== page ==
Coghlan: Opportunity abounds, for the flexible

Bang Zoom: Total organizational flexibility -- not only moving meetings online, but embracing the opportunities that provides -- is key to business survival in the Age of Coronavirus, according to Harry Coghlan.

It is disorientating (to say the least) to think back on our original plans and goals for 2020, and realize how so many of them had to be revised or abandoned.

But as Robert Burns (sort of) said, best-laid plans often go awry, and when they do, the organizations that prevail are the ones able and willing to adapt, react and produce. In short, flexible organizations stand the best chance.

While no one could have predicted what would happen to our economy when the calendar turned to 2020, instability and rapid industry innovation are things all businesspersons should be accustomed to by now.

It’s not enough, however, to simply be aware of constant change, or able to withstand it. True leaders must embrace this uncertainty and find ways to use it to their advantage. Change presents great challenges, of course, but it also presents wonderful opportunity for innovation.

During some of the most difficult days of the pandemic, leaders and business disrupters throughout the country have found ways to bring people together, help our heroes on the front lines and change their business models to spur prosperity. So how do you turn your company into a flexible, nimble organization, ready to adapt and thrive in the face of unexpected change?

You do it by promoting a top-down flexibility and outside-the-box thinking for your entire company. You embrace disruptive technology, even – especially – when old methods still seem to work. You support workers and colleagues by creating helpful programs and initiatives and developing schedules that allow for happier and healthier employees.

The Nassau County Industrial Development Agency thrived on the in-person collaboration that comes from board meetings, on-site assemblies and personal connections. These are foundational practices of our business.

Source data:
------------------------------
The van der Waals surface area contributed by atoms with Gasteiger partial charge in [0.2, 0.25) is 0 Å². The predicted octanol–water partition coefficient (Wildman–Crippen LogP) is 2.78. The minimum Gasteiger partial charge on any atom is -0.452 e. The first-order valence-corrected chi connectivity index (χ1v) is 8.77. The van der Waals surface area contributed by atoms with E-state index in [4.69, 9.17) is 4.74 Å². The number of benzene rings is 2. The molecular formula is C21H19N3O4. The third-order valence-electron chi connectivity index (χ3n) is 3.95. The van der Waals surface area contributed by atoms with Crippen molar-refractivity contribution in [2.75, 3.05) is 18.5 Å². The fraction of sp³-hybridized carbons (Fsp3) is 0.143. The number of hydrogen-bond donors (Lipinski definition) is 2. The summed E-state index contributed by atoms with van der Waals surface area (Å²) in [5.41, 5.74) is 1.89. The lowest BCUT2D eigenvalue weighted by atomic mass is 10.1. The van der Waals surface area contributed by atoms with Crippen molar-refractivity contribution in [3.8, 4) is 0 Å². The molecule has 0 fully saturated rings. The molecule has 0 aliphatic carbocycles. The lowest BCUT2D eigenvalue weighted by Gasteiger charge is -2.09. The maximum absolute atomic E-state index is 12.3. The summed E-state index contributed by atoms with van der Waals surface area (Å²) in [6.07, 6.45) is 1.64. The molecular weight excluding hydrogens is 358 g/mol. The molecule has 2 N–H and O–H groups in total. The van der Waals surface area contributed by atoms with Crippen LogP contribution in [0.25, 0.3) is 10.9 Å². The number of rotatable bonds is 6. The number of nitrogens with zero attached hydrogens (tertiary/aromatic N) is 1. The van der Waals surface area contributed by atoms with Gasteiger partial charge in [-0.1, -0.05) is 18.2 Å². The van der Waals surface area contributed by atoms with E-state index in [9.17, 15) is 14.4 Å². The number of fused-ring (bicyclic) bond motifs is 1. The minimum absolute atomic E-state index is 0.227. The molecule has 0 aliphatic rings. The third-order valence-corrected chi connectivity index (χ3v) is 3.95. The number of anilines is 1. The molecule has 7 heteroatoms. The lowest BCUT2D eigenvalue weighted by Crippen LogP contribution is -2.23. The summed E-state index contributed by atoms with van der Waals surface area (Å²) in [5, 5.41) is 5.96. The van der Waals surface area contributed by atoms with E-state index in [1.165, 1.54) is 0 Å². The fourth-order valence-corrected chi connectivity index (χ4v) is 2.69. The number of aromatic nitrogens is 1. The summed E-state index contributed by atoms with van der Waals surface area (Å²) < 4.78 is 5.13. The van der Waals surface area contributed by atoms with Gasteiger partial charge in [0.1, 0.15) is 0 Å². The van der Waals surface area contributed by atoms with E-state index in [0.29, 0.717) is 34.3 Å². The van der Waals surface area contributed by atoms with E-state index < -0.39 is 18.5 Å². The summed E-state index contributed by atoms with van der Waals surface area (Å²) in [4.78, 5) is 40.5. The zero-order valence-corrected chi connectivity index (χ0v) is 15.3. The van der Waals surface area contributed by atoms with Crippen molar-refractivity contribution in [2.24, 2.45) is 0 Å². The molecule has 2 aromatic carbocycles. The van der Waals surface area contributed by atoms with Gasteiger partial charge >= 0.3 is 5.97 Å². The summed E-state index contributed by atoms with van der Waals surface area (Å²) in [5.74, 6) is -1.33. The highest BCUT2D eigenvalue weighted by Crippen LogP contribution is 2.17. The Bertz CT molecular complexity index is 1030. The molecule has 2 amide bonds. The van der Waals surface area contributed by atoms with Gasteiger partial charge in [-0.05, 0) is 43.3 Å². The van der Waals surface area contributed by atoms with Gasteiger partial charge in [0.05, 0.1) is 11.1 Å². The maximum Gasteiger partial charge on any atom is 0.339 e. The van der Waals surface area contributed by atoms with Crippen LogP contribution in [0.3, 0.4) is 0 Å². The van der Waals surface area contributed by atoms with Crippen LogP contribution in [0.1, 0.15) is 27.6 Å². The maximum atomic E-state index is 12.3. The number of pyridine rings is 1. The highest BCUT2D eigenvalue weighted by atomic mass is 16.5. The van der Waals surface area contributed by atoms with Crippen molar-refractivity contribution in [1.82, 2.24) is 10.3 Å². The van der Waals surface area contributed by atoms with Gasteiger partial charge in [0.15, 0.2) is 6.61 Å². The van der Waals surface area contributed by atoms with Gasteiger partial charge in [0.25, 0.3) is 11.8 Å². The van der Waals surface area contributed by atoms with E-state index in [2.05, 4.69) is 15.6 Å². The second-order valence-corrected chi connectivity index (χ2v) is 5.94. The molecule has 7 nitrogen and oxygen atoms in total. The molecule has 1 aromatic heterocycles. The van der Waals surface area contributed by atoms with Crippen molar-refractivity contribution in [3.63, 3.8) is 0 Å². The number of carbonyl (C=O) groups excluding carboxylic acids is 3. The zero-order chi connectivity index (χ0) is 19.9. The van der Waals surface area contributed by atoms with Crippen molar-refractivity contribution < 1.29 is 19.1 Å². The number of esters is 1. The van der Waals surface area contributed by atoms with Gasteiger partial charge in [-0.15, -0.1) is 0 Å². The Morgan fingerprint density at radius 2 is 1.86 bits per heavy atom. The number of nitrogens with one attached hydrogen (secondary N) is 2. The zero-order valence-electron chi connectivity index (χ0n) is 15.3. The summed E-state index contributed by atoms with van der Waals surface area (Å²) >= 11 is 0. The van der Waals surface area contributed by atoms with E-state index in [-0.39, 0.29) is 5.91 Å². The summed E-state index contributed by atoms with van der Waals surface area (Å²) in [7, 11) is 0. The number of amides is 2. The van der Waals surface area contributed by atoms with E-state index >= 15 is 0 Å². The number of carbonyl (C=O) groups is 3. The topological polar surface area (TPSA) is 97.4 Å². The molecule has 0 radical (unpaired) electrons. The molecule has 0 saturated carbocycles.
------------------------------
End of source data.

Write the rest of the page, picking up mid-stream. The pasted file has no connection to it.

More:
Harry Coghlan: Roll with it, baby.

The pandemic and resultant quarantines made all of that impossible. It was a scary thing to consider, no doubt, and it put many of our long-term goals in serious jeopardy.

But thanks to a flexible and forward-thinking team, we were able to stay on track. We were the first IDA on Long Island to host a virtual board meeting and public hearings via Zoom, which allowed for public comment, a critical part of our existence.

Nassau IDA Chairman Richard Kessel co-chairs the Nassau County COVID-19 Economic Advisory Council with Hofstra University President Stuart Rabinowitz, and together they created exhaustive surveys and distributed them to thousands of businesses across the Island – before, during and after the worst of our regional pandemic. This project will prove invaluable for regional businesses as we take the first tentative steps toward reopening.

If you’re a leader in your business, don’t focus so much on the challenges that long-term remote-working presents; try to identify the opportunities it provides. They are there, I promise.

Being flexible and adaptable isn’t easy, and being willing to put in the work to innovate in the face of adversity isn’t something that will come naturally to most. The behavior is almost exclusively the domain of employees and clients who feel appreciated, respected and protected.

If you preach flexibility in your company culture, you should extend it to everyone. Take stock of collective mental health, preach work-life balance and allow for teamwork and flexible scheduling. Undertake and champion programs that are for the greater good, and the results will follow.

I am particularly proud of our Boost Nassau initiative. With the health of first responders and the prosperity of our small businesses in mind, the initiative put an ad in local papers thanking our first responders and worked with the county to launch a loan program and PPE giveaway to local businesses.

We are proud of the many clients we have worked with who donated money, water, food and more to our pandemic heroes. We support the small businesses that innovatively created different ways of doing business.

And we encourage all businesses to follow us on social media to stay apprised of the latest resources they may find helpful to continue to be successful in our great county.

Harry Coghlan is CEO of the Nassau County Industrial Development Agency and the Nassau County Local Economic Assistance Corp.